NEW YORK, Feb. 3 (UPI) -- Equities were up in Latin America this week, as confidence on the domestic front was seen in most countries.
Stocks across the region -- and the emerging-market world in general --steadily climbed in the final part of January, but some analysts are beginning to doubt whether the gains will hold.
Mexico, for instance, ended the month at a historic high while Brazil continued to see big gains.
But it is unlikely that the stock markets in the region will have as big a year as they did in 2004, which saw the emerging-market asset class as a whole jump 80 percent.
In addition to uncertain external factors that could hurt the global economy, investors across Latin America have turned to profit taking as they cash in on the recent big gains.
Global growth is slowing, and while the dollar may not fare so well in Europe, it still remains relatively strong in Latin America, which also hurts gains.
The specter of a rise U.S. interest rates this year also threatens stocks in the region. When the United States raises its rates, it tempts investors' cash out of the riskier investments in Latin America.
But not everyone is going to pull out of the region this year. The growing presence of China as an export destination for Latin American goods has proven to significantly aid the economic portrait in the region's countries.
Brazil, for instance, is probably the biggest winner when it comes to the strong demand of China and high commodity prices worldwide.
But those positives for the economy are leading to renewed worries about inflation in Brazil.
The country's Central Bank President Henrique Meirelles expressed those worries this week as he met with the International Monetary Fund's Charles Collyns.
Brazil, in an effort to beat down inflation, has raised its interest rate 2.25 percent since September. There is every indication that those rates will continue to climb until inflation fears are lessened.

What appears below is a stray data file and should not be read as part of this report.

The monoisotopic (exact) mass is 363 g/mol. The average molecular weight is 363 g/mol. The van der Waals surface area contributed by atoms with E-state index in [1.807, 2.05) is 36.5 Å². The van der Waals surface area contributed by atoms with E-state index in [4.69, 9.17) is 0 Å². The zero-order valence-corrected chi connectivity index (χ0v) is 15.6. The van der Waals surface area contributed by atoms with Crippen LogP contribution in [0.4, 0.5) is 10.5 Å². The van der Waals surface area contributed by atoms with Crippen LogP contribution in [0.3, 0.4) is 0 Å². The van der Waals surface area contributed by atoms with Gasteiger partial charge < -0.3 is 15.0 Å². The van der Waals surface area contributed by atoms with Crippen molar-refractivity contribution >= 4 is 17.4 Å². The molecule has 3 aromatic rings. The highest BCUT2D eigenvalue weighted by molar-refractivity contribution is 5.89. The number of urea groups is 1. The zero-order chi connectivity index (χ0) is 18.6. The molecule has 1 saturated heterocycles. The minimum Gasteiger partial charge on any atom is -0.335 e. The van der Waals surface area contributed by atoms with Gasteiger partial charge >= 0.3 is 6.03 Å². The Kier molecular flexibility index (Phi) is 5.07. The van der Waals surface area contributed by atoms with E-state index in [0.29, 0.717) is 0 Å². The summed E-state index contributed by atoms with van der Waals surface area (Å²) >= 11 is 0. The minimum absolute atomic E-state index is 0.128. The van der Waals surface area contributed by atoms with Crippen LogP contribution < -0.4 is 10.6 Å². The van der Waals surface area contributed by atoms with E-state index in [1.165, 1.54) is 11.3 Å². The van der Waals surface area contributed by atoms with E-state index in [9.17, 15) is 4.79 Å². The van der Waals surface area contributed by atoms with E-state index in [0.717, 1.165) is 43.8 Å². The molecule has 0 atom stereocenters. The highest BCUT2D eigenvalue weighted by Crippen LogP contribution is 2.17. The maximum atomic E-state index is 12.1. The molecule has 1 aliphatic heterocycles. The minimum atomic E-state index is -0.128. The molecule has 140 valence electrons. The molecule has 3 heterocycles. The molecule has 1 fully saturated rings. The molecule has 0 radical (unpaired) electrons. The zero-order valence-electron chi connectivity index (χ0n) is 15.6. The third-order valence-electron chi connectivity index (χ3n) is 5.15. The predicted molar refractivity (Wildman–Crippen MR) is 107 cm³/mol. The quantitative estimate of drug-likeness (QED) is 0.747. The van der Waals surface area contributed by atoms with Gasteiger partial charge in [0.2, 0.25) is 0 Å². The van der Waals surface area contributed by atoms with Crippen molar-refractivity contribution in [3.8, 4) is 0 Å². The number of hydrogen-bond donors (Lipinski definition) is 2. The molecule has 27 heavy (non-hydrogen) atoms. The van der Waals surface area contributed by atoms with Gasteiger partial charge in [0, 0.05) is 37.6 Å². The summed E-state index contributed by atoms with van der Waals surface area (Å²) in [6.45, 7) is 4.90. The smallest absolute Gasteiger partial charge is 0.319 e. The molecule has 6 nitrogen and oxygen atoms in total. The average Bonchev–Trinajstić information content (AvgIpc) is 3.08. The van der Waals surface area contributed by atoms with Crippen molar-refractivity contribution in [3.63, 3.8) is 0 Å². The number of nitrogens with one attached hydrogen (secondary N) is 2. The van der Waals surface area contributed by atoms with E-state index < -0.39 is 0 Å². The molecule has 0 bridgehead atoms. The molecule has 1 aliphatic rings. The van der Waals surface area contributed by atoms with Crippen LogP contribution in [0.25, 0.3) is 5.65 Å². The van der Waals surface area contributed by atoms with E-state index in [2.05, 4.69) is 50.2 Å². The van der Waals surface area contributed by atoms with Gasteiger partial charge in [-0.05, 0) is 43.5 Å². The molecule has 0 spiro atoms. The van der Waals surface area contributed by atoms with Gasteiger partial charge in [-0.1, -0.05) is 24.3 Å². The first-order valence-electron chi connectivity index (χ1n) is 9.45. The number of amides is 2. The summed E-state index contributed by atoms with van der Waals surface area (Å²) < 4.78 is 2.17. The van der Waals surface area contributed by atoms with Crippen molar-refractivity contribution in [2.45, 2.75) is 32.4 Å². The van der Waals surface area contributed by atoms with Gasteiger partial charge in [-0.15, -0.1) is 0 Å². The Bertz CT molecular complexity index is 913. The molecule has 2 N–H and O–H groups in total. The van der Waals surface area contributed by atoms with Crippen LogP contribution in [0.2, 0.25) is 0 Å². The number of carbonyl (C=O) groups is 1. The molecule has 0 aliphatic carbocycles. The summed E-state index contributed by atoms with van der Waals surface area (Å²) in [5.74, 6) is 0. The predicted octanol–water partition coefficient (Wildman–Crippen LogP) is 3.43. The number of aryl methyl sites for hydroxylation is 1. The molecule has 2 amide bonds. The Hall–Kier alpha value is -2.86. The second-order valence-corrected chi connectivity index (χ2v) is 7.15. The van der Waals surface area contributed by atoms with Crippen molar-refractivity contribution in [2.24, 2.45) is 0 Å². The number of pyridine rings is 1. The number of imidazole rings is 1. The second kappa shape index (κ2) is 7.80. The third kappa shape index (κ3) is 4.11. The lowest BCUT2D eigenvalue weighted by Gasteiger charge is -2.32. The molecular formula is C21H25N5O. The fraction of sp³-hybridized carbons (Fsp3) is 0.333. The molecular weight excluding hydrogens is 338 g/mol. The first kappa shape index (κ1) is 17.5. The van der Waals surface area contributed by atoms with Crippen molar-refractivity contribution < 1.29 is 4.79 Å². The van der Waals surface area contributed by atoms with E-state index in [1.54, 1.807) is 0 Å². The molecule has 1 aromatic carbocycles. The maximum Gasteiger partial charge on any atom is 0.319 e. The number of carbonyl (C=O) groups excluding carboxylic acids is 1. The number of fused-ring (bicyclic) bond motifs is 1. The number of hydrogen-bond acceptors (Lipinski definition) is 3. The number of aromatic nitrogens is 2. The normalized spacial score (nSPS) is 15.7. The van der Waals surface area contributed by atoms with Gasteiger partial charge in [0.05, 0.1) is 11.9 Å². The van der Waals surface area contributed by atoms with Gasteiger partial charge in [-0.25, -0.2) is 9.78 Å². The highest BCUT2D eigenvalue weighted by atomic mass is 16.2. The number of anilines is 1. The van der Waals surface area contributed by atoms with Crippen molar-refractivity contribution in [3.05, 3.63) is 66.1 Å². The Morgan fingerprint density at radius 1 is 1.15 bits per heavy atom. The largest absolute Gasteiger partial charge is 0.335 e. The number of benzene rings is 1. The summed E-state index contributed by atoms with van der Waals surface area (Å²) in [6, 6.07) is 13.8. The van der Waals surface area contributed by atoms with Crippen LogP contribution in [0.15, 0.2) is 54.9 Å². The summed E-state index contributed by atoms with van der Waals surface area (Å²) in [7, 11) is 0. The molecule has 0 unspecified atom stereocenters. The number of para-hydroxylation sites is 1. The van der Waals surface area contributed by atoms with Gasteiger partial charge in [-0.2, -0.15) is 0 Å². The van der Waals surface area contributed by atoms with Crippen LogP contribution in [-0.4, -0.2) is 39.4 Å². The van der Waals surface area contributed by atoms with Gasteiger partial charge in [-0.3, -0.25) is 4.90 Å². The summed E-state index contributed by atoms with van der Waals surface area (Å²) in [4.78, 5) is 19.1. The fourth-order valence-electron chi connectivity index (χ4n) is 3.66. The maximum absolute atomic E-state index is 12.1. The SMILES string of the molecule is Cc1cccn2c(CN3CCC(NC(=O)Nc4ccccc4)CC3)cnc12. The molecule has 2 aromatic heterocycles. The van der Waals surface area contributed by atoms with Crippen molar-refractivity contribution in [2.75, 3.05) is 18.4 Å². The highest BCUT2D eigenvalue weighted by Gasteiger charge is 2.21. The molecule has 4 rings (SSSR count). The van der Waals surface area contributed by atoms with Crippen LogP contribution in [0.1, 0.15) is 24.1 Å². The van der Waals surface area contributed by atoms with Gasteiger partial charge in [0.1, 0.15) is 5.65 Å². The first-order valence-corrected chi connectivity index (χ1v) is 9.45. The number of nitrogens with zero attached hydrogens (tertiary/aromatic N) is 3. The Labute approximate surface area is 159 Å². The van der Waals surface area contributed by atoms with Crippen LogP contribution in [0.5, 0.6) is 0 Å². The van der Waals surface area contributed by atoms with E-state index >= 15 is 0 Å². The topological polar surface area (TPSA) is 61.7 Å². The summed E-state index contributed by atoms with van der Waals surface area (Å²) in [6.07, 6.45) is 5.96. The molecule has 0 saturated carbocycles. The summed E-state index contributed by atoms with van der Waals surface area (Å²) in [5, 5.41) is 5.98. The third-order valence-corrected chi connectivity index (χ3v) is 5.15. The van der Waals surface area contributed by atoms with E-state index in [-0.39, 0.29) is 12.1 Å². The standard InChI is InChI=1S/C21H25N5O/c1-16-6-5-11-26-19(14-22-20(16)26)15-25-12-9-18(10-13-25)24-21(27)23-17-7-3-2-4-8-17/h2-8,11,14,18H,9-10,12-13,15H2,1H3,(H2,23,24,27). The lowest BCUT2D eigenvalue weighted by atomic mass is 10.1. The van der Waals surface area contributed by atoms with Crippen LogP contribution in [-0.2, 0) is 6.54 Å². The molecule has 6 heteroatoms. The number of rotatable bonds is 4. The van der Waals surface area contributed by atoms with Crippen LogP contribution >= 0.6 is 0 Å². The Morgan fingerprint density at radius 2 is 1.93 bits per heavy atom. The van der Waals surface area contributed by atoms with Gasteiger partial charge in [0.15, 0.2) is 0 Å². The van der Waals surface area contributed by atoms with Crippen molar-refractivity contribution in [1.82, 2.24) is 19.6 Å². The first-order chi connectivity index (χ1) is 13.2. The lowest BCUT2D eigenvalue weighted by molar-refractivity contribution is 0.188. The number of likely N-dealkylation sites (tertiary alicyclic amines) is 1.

But Collyns affirmed the IMF's confidence in the measures the Brazilian government is taking on the economic front.
In addition to the proactive stance Brazil is taking on inflation, Collyns highlighted the central bank's moves to keep Brazil's local currency from rising too much against the dollar. A strong local currency would have the affect of making the country's exports more expensive and less competitive.
For the week, Brazil's Bovespa stock index ended up 75 points at 24,605 Wednesday.
Mexico saw its debt rating upped one notch by Standard and Poor's this week, as the credit rating agency gave the country a "BBB" rating.
That brings S&P's rating up to the level that Moody's has for the country.
Officials within President Vicente Fox's government are playing down the upgrade, saying that the benefits won't be as much as they could be if the country's congress would pass the presidents proposed economic reforms.
But the market thought otherwise, and investors flocked to Mexico's debt after the upgrade announcement.
In its report, S&P noted Mexico's "gradually increasing macroeconomic stability, attributable to a steady improvement in external liquidity and deepening domestic financial markets."
S&P's upgrade was its first for Mexico since early 2002.
More good news for Mexico came in the form of lessening worries about inflation, according to the Bank of Mexico's monthly survey of economists.
Those surveyed forecast inflation at 4 percent for this year, which falls within the central bank's target.
The last survey put inflation for this year 4.32 percent.
Regardless, the central bank remains vigilant on inflationary pressures, having just last week tightened monetary policy for the seventh straight month.
But that has done little to douse enthusiasm for the country equities.